It’s over, Bush won Ohio.

  6. If you would read the latest news, the number of provisional ballots is 145,000. Not 200,000 wishful ballots.

    Bush is ahead by 136,221 votes. The provisional ballots would have to break at least 94% in favor of Kerry.

    According to Ohio officials, the majority of provisional ballots were cast by evangelical Christians gathered to vote against gay marriage at the last minute in Cuyahoga County. I find it EXTREMELY unlikely that evangelical Christians vehemently opposed to gay marriage would break 94 percent in favor of Kerry.

    Kerry lost. According to National Public Radio, a news source that is noted for not having any right-wing leanings, the deciding issue in the election was not Iraq, not the economy, but moral values. Right or wrong, since the Clinton years, the Democratic Party and their sponsors are completely clueless in this regard. People who saw moral values as their Number 1 issue broke 80 percent in favor of Bush.

    Several pointers: If Democrats want to win, they have to nominate someone with a long history of public demonstrations of faith. The nominee can’t be a womanizer. The nominee can’t have any Hollywood friends.

    Clinton really, really ruined the ground here in America. No one here has forgotten the stain on the dress, or the humiliation of the office.

  7. Remi: keep in mind that the deficit in the US is not financed by the US taxpayer, but by European and Asian banks, who, in the case of European and Japanese financiers, seem to have much more faith in US economic growth than in their own.

    Don’t you fret about the GOP forgetting things: they know exactly how to play the international markets.

  8. >How likely is such an outcome?

    Not very. Unless something surprising happens in some court, I think Bush has won.

    >Europeans expecting (hoping for?) an >American “decline” should perhaps take another >look at their own continent’s gloomy >demographics before saying any more.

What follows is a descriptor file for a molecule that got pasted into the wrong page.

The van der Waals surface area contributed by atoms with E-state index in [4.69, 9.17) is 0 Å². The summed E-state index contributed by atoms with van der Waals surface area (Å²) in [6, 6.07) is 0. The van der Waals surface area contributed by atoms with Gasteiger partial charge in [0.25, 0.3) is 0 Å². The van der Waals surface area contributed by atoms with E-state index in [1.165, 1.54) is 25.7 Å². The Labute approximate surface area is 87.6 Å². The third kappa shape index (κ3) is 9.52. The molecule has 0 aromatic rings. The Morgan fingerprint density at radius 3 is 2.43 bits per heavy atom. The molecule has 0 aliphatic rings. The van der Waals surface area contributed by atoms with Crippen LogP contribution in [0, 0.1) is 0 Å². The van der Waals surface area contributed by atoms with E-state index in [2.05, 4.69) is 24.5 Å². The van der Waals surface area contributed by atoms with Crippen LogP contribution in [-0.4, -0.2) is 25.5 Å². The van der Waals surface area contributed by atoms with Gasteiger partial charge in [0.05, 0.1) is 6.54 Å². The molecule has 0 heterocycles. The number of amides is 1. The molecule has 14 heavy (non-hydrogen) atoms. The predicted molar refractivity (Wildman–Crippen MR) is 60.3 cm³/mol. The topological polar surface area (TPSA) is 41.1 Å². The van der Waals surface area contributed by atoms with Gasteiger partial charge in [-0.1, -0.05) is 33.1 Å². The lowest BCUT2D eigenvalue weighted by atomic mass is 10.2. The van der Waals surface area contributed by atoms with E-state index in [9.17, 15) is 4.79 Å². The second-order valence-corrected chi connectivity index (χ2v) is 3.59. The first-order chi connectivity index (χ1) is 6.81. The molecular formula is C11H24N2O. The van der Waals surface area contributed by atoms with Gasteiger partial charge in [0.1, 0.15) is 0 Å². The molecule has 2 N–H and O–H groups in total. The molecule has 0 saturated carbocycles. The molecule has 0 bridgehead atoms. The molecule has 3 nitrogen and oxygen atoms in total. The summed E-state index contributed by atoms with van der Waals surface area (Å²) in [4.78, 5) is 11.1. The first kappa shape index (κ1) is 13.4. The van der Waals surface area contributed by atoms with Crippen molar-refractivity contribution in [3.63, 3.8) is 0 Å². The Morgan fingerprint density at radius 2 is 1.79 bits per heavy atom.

oh c’mon Abiola. No reasonable person would ever wish for American decline. As for demographics – wait and see. If the price for higher birthrates is social conservatism a la Americaine then I predict most Europeans will choose decline…

  9. “Several pointers: If Democrats want to win, they have to nominate someone with a long history of public demonstrations of faith. The nominee can’t be a womanizer. The nominee can’t have any Hollywood friends.

    Clinton really, really ruined the ground here in America….”

    Hmmm… I never thought of it that way. As I see it, Iraq was the deciding factor, and the ambivalence middle America has in changing horses in midstream.

    I’m just astounded by how badly the Democratic Party ran this campaign. This was an eminently defeatable incumbent. It says something about the state of the Democratic Party platform. They have a lot of homework to do.

    I tend to think that NPR’s focus on moral values is a bit bogus. Their main ammunition is always moral relativism, and they strive to become the final arbiters of that.

  10. Abiola
    What exports? Most of US GDP is services.
    Yes its not positive for Airbus or agriculural products. Keep in mind that import prices are going through the roof for a US producer.
    The succes of the 90’s was built on the expansion of free , open markets. The US was on a buying frenzy without having to pay back their debt because the dollar was used as exchange currency for internationall trade.
    As soon as you have a slow down in international trade and a lower level of confidence in the US these dollars will head back to the US for change. It will Result ( it ahs already started) in a sharp drop of the value of the dollar.
    the question is who is going to shoot first? China, japan??